Ohio State Data Leak Now About 16 Times Worse Than Initially Disclosed

from the fun-with-numbers dept

Back in June, the state of Ohio said it had lost the personal information of some 64,000 state employees, after a storage device was stolen from an intern's car -- which, apparently according to its security protocols, was a suitable off-site storage location. The state dutifully followed the usual plan of releasing another announcement raising the number of people whose information was lost, putting it at 500,000. Turns out that was a little conservative; the state now says the figure is closer to one million, nearly 16 times the original claim. The governor and his staffers claim that nobody appears to have used the stolen information yet, and that it would take somebody with "special knowledge and understanding" to access it. Of course, coming from a place where storing stuff in an intern's car is regarded as secure and safe, that claim doesn't carry a lot of weight -- nor does it make up for the egregious breach that occured.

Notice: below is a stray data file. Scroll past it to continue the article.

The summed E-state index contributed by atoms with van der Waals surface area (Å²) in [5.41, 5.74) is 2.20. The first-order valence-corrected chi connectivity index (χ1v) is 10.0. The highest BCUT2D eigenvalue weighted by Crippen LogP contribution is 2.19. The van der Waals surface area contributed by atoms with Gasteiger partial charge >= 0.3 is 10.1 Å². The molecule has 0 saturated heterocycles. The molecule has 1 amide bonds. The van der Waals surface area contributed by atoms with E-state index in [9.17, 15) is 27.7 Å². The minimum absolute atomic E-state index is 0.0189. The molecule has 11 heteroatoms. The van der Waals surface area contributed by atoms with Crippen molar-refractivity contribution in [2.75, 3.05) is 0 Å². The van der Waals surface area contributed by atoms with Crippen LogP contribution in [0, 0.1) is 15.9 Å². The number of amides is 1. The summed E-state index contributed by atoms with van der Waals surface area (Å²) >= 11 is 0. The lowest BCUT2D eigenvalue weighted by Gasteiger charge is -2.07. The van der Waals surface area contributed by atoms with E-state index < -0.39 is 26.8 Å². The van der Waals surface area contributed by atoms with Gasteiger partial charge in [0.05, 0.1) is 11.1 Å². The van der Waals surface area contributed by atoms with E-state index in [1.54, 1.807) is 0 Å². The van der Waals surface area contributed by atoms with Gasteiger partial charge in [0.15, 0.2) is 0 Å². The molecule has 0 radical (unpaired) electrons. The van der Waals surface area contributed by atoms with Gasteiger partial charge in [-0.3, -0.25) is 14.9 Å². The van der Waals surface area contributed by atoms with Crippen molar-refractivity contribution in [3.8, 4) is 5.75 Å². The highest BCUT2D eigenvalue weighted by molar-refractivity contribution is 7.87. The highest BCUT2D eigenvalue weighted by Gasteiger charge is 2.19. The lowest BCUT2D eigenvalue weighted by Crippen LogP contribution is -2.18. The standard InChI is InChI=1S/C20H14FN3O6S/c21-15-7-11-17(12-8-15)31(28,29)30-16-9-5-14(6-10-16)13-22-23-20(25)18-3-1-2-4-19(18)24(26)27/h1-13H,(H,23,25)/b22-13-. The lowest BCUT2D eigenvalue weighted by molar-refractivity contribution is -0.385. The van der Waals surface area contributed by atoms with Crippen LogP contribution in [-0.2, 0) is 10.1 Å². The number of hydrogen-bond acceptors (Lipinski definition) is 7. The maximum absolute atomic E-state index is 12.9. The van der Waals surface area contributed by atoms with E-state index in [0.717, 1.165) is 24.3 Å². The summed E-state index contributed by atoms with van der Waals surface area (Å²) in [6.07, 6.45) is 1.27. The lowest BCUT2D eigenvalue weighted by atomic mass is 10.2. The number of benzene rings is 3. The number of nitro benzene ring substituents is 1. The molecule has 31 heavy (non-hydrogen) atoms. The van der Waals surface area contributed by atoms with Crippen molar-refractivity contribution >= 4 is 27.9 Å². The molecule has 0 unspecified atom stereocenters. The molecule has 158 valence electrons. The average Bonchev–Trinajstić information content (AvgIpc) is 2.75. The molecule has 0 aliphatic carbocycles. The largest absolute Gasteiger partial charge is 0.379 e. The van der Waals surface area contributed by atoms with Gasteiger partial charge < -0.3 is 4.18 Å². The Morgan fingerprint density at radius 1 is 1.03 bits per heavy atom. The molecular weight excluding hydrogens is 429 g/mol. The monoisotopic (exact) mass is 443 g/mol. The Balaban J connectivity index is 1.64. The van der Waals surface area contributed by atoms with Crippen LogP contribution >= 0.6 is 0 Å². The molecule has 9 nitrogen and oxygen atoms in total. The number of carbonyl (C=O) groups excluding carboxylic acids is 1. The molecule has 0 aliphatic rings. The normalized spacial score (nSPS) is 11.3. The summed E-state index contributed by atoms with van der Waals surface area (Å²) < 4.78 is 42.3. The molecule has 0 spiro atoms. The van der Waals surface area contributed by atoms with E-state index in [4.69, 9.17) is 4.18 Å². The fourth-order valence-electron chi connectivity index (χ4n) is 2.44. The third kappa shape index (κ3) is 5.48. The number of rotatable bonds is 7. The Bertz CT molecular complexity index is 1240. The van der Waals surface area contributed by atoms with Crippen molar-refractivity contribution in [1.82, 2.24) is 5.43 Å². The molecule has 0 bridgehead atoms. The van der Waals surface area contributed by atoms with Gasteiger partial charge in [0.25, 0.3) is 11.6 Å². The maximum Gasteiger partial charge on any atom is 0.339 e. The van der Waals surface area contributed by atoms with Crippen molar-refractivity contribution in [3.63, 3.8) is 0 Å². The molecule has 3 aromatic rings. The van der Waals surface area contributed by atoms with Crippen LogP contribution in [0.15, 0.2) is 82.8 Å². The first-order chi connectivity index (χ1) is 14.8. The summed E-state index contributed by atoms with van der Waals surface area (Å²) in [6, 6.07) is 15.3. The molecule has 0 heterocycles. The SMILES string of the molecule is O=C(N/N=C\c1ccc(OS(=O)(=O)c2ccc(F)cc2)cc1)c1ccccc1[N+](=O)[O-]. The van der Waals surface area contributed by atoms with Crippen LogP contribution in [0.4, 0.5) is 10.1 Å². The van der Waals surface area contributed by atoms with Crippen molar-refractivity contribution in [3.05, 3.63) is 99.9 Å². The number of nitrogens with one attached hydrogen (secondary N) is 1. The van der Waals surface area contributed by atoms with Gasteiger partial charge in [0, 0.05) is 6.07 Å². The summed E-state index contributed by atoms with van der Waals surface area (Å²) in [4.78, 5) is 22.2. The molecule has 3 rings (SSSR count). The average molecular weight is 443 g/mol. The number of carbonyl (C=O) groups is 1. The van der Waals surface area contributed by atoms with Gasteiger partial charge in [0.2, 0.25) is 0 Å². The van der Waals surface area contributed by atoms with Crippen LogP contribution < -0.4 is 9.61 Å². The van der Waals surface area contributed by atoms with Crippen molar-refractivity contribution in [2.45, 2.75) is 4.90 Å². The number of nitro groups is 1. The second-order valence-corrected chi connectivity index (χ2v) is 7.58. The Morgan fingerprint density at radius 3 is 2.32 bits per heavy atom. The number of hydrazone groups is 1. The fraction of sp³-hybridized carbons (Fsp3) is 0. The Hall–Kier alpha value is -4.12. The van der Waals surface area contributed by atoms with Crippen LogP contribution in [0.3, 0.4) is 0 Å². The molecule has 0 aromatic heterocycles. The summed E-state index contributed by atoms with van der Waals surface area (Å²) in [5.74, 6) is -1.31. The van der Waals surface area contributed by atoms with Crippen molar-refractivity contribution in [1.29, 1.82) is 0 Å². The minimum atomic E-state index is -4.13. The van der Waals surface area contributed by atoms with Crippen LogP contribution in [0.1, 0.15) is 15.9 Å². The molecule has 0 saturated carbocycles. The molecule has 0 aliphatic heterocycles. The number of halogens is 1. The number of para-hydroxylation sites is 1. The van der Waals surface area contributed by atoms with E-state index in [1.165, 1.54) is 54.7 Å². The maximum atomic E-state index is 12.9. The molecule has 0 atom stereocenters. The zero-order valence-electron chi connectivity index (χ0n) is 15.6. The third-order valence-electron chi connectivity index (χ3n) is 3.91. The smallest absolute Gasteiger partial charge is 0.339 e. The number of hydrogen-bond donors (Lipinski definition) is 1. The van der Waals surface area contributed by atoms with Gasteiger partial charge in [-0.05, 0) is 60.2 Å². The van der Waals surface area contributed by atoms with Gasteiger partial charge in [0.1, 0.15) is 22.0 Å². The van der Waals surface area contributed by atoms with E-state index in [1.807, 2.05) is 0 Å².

Filed Under: data leak, ohio


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  1. identicon
    Nate Kohari, 12 Jul 2007 @ 4:08am

    Still...

    What isn't commonly being reported when this is brought up is the fact that the hard drive was *encrypted*. It would take a serious effort to decrypt the contents -- as in, a supercomputer and a few years, if they used a decent algorithm. Any breach like this is bad, but it's important to get the facts straight. I live in Ohio, and the media was trumping this up so much that there were people that thought that *every person in the state* was in danger of having their identity stolen! Ridiculous.

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